Bigger pharma companies are able to build large teams of people and dedicate a great deal of resources to developing ADCs. Many different molecules can be made, tested, and optimized through iterations before being progressed and (potentially) terminated before a good one gets to market. Smaller biotechs however, may take a different approach and rely on precedent from approved ADCs, looking to quickly combine the best available knowledge and design into their specific ADC. Velos Bio, for example, moved very quickly based on a good target, ROR1, and an already available mAb, UC961, and simply followed the pathway from the development of Adcetris, using the same conjugation chemistry and toxin linker. Leveraging the vast safety data set that exists now for Adcetris allowed its ADC to get into the clinic quickly, and generate the data that really mattered – the efficacy profile in real patients. And its subsequent acquisition by Merck validates the approach!

What are the challenges associated with manufacturing?

Making either a small molecule or a protein therapeutic is already a complex process. However, when both approaches are combined into one molecule and the issues associated with the very potent nature of these molecules are taken into account, the degree of complexity further increases. The small molecule and antibody will be managed by scientists who may be used to making these as stand-alone molecules, but now they need to consider their products as raw materials for the conjugation, and understand what changes can be made without impacting subsequent steps. In addition, the regulatory and analytical requirements are a hybrid of the two very different small molecule and biomolecule disciplines. Analytics in particular are very complex, as many ADCs are a mixture of many subtly different forms of the drug, each of which needs to be understood.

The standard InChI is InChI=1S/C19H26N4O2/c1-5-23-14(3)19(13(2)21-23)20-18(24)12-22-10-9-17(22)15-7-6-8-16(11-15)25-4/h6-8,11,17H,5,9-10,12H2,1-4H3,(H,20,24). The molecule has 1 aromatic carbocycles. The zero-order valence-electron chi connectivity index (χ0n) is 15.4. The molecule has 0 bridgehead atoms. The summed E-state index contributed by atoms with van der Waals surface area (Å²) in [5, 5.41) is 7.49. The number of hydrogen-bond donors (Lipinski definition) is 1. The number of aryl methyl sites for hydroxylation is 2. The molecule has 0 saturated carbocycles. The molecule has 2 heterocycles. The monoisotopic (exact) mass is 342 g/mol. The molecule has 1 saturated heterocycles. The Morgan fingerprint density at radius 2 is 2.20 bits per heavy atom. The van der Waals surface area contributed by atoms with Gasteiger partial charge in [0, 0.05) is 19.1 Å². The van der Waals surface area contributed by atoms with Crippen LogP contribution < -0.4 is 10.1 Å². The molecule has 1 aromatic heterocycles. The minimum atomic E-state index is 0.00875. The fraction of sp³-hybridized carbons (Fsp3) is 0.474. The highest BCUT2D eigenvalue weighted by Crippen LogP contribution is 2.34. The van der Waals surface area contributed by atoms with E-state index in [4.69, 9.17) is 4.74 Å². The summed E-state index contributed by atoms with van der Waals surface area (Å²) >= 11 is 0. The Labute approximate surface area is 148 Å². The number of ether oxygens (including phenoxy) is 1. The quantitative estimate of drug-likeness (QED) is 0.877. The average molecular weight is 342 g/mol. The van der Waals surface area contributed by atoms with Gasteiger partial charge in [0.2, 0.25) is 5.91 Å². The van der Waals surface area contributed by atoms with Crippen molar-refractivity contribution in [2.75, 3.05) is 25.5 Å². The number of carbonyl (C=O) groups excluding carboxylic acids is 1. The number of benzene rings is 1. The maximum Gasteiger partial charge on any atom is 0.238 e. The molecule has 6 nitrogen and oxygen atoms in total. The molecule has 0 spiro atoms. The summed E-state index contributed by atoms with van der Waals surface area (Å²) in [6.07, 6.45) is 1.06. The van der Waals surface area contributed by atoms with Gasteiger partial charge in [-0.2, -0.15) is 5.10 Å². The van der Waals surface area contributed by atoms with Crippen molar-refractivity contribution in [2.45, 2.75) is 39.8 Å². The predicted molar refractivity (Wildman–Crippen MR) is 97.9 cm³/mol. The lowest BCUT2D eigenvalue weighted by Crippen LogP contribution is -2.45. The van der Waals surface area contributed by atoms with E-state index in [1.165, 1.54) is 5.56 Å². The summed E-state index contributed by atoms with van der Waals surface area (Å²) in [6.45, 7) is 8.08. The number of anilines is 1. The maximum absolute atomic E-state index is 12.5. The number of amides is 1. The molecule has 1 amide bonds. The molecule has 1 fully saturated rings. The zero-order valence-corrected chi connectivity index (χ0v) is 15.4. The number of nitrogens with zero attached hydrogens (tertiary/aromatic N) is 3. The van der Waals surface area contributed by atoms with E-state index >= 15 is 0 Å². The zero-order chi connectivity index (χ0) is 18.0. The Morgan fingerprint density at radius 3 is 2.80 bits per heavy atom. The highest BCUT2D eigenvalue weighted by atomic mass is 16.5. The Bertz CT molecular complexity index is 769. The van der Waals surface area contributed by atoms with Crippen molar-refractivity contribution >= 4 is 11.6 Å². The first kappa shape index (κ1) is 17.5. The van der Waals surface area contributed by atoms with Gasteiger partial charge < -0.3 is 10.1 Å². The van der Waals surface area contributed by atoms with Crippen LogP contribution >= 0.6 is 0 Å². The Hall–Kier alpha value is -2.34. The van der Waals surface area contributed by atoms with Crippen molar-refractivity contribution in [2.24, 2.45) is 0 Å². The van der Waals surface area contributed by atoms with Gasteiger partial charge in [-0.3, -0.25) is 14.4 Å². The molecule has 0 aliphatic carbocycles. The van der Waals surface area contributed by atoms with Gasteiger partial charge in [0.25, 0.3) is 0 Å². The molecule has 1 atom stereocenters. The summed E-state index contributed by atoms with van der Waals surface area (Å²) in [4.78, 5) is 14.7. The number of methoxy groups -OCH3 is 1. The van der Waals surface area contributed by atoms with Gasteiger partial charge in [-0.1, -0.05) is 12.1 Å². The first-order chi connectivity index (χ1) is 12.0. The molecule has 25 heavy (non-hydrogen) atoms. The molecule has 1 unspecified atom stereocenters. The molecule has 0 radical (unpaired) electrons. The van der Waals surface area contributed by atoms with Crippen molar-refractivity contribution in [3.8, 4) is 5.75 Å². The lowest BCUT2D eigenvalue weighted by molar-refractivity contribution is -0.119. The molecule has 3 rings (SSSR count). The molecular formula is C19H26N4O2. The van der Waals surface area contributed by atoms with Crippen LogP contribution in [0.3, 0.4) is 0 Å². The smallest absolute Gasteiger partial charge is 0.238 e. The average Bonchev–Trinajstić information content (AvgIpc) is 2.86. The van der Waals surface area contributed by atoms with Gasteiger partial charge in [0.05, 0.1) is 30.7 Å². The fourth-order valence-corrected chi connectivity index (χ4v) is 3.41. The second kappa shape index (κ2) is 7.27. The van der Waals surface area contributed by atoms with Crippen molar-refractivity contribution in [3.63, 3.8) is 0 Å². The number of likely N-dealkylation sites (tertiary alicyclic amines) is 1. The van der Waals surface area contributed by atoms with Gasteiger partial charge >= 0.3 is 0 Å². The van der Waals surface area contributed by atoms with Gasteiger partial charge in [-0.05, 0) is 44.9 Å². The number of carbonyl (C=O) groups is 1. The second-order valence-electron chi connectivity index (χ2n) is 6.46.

The next step is to make the necessary components and combine them. This can either be done by building out that capability in-house or by outsourcing; however, there are very few experienced ADC CDMOs, and choosing one that can align with the capacity and lead times needed for a program can be challenging. Typically, it is the chemistry CMOs that work with highly potent molecules and are experts in the containment required for ADCs, but their knowledge is usually very limited in terms of biologics manufacturing. Conversely, biologics CMOs typically understand proteins and cleanrooms, but know less about the containment and the chemistries involved in making an ADC.

Why are things starting to change? What new science and approaches are emerging that could boost the ADC field?